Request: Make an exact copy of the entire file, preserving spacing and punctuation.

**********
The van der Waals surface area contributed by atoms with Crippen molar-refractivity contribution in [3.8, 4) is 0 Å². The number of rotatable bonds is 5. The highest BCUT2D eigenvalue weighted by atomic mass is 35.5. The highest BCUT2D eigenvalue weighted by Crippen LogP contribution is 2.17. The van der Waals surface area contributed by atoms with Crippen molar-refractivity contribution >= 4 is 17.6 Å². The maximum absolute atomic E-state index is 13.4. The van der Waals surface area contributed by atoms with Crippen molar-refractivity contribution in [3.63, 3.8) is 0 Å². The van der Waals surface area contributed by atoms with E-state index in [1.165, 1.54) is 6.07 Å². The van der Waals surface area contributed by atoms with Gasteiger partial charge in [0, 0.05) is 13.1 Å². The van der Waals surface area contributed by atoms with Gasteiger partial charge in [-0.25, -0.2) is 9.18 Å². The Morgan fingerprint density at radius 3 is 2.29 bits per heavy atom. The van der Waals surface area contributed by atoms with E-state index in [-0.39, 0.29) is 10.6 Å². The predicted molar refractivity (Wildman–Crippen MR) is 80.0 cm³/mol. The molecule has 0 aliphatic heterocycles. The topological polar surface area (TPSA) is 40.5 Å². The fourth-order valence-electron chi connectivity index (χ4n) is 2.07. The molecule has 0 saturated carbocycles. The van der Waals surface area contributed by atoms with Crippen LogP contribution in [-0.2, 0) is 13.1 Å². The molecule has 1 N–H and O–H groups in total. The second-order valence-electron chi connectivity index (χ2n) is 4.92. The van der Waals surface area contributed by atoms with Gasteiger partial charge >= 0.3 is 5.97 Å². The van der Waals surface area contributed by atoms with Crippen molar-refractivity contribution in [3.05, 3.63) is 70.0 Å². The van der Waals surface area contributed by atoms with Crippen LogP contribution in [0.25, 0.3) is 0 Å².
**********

The van der Waals surface area contributed by atoms with Crippen molar-refractivity contribution in [3.8, 4) is 0 Å². The number of rotatable bonds is 5. The highest BCUT2D eigenvalue weighted by atomic mass is 35.5. The highest BCUT2D eigenvalue weighted by Crippen LogP contribution is 2.17. The van der Waals surface area contributed by atoms with Crippen molar-refractivity contribution >= 4 is 17.6 Å². The maximum absolute atomic E-state index is 13.4. The van der Waals surface area contributed by atoms with Crippen molar-refractivity contribution in [3.63, 3.8) is 0 Å². The van der Waals surface area contributed by atoms with E-state index in [1.165, 1.54) is 6.07 Å². The van der Waals surface area contributed by atoms with Gasteiger partial charge in [0, 0.05) is 13.1 Å². The van der Waals surface area contributed by atoms with Gasteiger partial charge in [-0.25, -0.2) is 9.18 Å². The Morgan fingerprint density at radius 3 is 2.29 bits per heavy atom. The van der Waals surface area contributed by atoms with E-state index in [-0.39, 0.29) is 10.6 Å². The predicted molar refractivity (Wildman–Crippen MR) is 80.0 cm³/mol. The molecule has 0 aliphatic heterocycles. The topological polar surface area (TPSA) is 40.5 Å². The fourth-order valence-electron chi connectivity index (χ4n) is 2.07. The molecule has 0 saturated carbocycles. The van der Waals surface area contributed by atoms with Crippen LogP contribution in [-0.2, 0) is 13.1 Å². The molecule has 1 N–H and O–H groups in total. The second-order valence-electron chi connectivity index (χ2n) is 4.92. The van der Waals surface area contributed by atoms with Gasteiger partial charge >= 0.3 is 5.97 Å². The van der Waals surface area contributed by atoms with Crippen molar-refractivity contribution in [3.05, 3.63) is 70.0 Å². The van der Waals surface area contributed by atoms with Crippen LogP contribution in [0.25, 0.3) is 0 Å².